As beach season gets into full swing, we’ll try and keep your brains from going all washed-up-jellyfish. And we’re starting big - economic theory big.
Have you heard of Modern Monetary Theory (MMT)? It’s all the rage right now and is completely absurd. Why, you may ask? Good question! Let’s take a whirlwind tour through the history of economic theory to find out.
Starting with the industrial revolution, economic theory was dominated by the Austrian School (so named because it originated in, wait for it...Austria). Austrian thinking is all about free markets and the idea that the business cycle is both driven by supply and self-correcting.
But then the Great Depression happened, which gave rise to the Keynesian School (named for John Maynard Keynes), which basically said nein you Austrians, supply-side is the wrong focus; you need active government intervention (“spending”) to pull the demand-side lever and get any recovery when you’re in a depression.
So of course the government started profligate spending any time there was just a slight economic hiccup, which caused massive inflation in the 1970s. Some guys from the University of Chicago showed that government spending doesn’t impact growth and that controlling the money supply was the best way to regulate business cycles. This is called the, wait for it again...Chicago School.
Theoretically, that’s where we are today: Chicago-style monetary policy (run by the Fed), with some bastardized Keynesianism (fiscal policy) thrown in when things get especially bad - remember that “shovel-ready” stimulus package in 2009?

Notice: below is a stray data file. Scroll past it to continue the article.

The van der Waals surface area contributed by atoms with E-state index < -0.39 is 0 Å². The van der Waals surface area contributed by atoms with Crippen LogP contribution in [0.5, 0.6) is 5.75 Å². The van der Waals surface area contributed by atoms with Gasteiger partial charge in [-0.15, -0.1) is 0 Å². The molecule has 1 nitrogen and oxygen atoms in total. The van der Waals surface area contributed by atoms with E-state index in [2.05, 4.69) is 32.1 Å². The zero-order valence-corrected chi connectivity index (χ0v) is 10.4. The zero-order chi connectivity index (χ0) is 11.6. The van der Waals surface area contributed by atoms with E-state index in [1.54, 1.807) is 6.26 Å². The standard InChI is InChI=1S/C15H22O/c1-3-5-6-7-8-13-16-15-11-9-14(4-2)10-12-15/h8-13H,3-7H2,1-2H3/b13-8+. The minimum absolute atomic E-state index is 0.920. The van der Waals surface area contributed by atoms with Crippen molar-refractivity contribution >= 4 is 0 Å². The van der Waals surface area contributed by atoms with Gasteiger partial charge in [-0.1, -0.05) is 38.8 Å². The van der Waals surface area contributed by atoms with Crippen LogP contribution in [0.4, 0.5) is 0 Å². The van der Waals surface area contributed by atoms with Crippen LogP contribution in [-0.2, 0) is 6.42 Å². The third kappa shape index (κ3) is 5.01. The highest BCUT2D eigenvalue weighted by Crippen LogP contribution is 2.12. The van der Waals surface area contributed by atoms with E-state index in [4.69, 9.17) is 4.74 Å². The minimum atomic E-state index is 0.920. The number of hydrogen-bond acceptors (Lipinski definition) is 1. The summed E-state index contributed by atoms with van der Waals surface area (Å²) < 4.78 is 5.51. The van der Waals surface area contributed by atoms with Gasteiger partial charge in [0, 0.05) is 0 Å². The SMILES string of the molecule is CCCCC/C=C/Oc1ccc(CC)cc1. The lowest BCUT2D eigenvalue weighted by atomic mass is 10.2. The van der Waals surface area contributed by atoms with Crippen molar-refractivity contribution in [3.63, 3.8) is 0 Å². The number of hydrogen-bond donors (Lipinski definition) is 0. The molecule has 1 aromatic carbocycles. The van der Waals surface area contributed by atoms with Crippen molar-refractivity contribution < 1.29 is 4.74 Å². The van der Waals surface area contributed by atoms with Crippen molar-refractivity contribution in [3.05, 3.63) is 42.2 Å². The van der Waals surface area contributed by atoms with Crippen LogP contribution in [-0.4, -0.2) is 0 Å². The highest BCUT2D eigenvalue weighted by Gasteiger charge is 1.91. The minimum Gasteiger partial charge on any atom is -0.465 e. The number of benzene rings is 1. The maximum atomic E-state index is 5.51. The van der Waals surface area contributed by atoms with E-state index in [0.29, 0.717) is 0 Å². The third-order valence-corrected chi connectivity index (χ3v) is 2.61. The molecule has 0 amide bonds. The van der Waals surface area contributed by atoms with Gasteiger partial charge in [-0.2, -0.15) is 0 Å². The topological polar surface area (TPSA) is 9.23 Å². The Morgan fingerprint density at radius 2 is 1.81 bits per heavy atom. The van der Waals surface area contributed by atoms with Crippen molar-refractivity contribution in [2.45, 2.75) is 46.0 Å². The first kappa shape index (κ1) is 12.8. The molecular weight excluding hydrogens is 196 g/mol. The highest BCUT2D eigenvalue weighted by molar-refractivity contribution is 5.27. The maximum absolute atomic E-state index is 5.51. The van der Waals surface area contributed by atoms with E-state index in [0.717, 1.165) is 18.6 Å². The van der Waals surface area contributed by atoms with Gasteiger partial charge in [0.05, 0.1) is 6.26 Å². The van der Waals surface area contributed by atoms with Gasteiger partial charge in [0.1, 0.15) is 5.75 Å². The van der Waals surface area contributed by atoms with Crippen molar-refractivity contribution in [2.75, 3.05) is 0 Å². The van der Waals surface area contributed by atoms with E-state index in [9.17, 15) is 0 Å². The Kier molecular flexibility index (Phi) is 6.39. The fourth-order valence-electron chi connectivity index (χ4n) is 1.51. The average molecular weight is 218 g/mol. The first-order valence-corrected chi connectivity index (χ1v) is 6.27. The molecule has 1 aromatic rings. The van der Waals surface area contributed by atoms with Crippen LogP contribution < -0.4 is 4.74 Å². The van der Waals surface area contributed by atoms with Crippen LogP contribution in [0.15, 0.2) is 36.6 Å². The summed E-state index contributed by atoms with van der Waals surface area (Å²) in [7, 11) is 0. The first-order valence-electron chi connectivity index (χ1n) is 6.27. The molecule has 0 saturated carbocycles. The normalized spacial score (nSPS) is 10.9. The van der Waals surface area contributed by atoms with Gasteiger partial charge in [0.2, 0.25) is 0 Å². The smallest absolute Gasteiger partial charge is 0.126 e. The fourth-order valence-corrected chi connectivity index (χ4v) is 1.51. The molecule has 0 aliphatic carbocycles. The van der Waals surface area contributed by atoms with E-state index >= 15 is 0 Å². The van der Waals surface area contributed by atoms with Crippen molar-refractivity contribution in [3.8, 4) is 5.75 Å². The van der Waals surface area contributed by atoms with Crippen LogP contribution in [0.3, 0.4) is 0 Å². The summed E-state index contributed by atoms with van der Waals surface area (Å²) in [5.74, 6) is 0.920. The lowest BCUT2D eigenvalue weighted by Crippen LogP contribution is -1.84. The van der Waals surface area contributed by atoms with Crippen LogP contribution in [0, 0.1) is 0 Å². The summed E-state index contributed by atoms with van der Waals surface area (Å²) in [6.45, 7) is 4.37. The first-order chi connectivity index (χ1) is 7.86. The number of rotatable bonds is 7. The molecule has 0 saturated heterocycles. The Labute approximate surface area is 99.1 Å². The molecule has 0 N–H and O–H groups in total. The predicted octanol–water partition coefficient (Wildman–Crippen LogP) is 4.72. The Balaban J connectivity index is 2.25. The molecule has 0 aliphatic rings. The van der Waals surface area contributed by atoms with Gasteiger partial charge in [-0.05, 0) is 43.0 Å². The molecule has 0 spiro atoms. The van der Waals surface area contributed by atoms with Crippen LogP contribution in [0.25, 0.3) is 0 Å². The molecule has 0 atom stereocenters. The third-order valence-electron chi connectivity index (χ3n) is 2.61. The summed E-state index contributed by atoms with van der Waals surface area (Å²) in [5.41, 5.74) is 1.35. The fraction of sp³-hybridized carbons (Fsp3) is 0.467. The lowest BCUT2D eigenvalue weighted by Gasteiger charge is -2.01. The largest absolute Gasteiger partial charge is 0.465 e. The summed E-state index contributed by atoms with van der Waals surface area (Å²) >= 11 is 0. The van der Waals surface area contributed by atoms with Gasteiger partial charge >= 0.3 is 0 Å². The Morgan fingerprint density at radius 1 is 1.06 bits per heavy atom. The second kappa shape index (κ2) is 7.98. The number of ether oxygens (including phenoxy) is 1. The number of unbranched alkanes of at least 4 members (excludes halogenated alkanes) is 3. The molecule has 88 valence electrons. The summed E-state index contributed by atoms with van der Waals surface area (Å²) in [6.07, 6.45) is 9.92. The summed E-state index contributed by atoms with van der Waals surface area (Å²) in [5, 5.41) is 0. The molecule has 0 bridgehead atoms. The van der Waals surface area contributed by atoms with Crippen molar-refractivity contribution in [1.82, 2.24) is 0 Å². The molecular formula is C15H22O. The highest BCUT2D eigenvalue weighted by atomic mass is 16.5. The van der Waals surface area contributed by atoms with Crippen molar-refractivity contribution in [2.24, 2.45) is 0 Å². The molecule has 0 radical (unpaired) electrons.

In practice, however, we’re keeping rates artificially low while tightening monetary policy in a low inflation environment and simultaneously running record deficits 10 years into a recovery. That counts as “doing it wrong” no matter which school you subscribe to.
Next up in “doing it wrong” will be MMT. Austrianism, Keynesianism, and the Chicago School all frame policy within the context of supply and demand. The key insight of MMT is that the laws of supply and demand are irrelevant at a national level; budgets and debts don’t matter. You can never go bankrupt because you can just print more money.
Government spends as much as it wants on whatever (universal income, Medicare for all, a massive border wall - there’s something here for everyone!) and then prints enough to cover said spending. Naturally, unlimited money printing causes inflation, so the way you remove money from the system and keep inflation in check under MMT is: taxation. That’s right - if inflation gets out of hand in the MMT economy, politicians must raise taxes. Good luck with that.
In all seriousness, there is a sound-ish theoretical basis here. Money has no intrinsic value, so under MMT, you would probably link money to labor; a dollar is worth 4 minutes of labor, say. That’s a $15/hr minimum wage, with a government-guaranteed job plus healthcare and education for everyone. You’d also need price controls - a gallon of milk is ten minutes of labor, a pound of meat costs half an hour of labor, etc. Conceptually, one could imagine a labor-based society dominated by central planning in which MMT is a perfectly descriptive framework.
As Ms. Ocasio-Cortez has said, it’s a question of what kind of society we want to live in. Just keep in mind as you hear about this magical utopia that there has been maybe one successful case study of central planning in history. Maybe. And regardless of any sound theoretical basis, the transition from our current economic system to an MMT-descriptive system would hurt more than any sunburn you’re going to get this summer.
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